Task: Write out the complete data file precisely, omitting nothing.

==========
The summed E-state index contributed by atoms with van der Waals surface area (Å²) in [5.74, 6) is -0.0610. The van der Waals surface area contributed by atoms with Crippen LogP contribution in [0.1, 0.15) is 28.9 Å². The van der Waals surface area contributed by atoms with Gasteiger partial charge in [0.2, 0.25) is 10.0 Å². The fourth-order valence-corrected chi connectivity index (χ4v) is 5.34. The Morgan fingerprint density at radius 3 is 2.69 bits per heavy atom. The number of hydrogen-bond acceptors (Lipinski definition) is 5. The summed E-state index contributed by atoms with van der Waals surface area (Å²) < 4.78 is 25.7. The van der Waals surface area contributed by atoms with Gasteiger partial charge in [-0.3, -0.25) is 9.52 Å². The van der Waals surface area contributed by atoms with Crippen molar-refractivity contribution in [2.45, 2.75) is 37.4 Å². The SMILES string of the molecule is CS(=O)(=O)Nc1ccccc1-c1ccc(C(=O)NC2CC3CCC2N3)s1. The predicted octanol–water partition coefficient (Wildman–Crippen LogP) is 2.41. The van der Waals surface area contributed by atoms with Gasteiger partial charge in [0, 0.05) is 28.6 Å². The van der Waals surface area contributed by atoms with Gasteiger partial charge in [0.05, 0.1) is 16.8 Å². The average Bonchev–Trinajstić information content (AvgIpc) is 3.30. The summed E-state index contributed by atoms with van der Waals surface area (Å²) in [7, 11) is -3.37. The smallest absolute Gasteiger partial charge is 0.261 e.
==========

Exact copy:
The summed E-state index contributed by atoms with van der Waals surface area (Å²) in [5.74, 6) is -0.0610. The van der Waals surface area contributed by atoms with Crippen LogP contribution in [0.1, 0.15) is 28.9 Å². The van der Waals surface area contributed by atoms with Gasteiger partial charge in [0.2, 0.25) is 10.0 Å². The fourth-order valence-corrected chi connectivity index (χ4v) is 5.34. The Morgan fingerprint density at radius 3 is 2.69 bits per heavy atom. The number of hydrogen-bond acceptors (Lipinski definition) is 5. The summed E-state index contributed by atoms with van der Waals surface area (Å²) < 4.78 is 25.7. The van der Waals surface area contributed by atoms with Gasteiger partial charge in [-0.3, -0.25) is 9.52 Å². The van der Waals surface area contributed by atoms with Crippen molar-refractivity contribution in [2.45, 2.75) is 37.4 Å². The SMILES string of the molecule is CS(=O)(=O)Nc1ccccc1-c1ccc(C(=O)NC2CC3CCC2N3)s1. The predicted octanol–water partition coefficient (Wildman–Crippen LogP) is 2.41. The van der Waals surface area contributed by atoms with Gasteiger partial charge in [0, 0.05) is 28.6 Å². The van der Waals surface area contributed by atoms with Gasteiger partial charge in [0.05, 0.1) is 16.8 Å². The average Bonchev–Trinajstić information content (AvgIpc) is 3.30. The summed E-state index contributed by atoms with van der Waals surface area (Å²) in [7, 11) is -3.37. The smallest absolute Gasteiger partial charge is 0.261 e.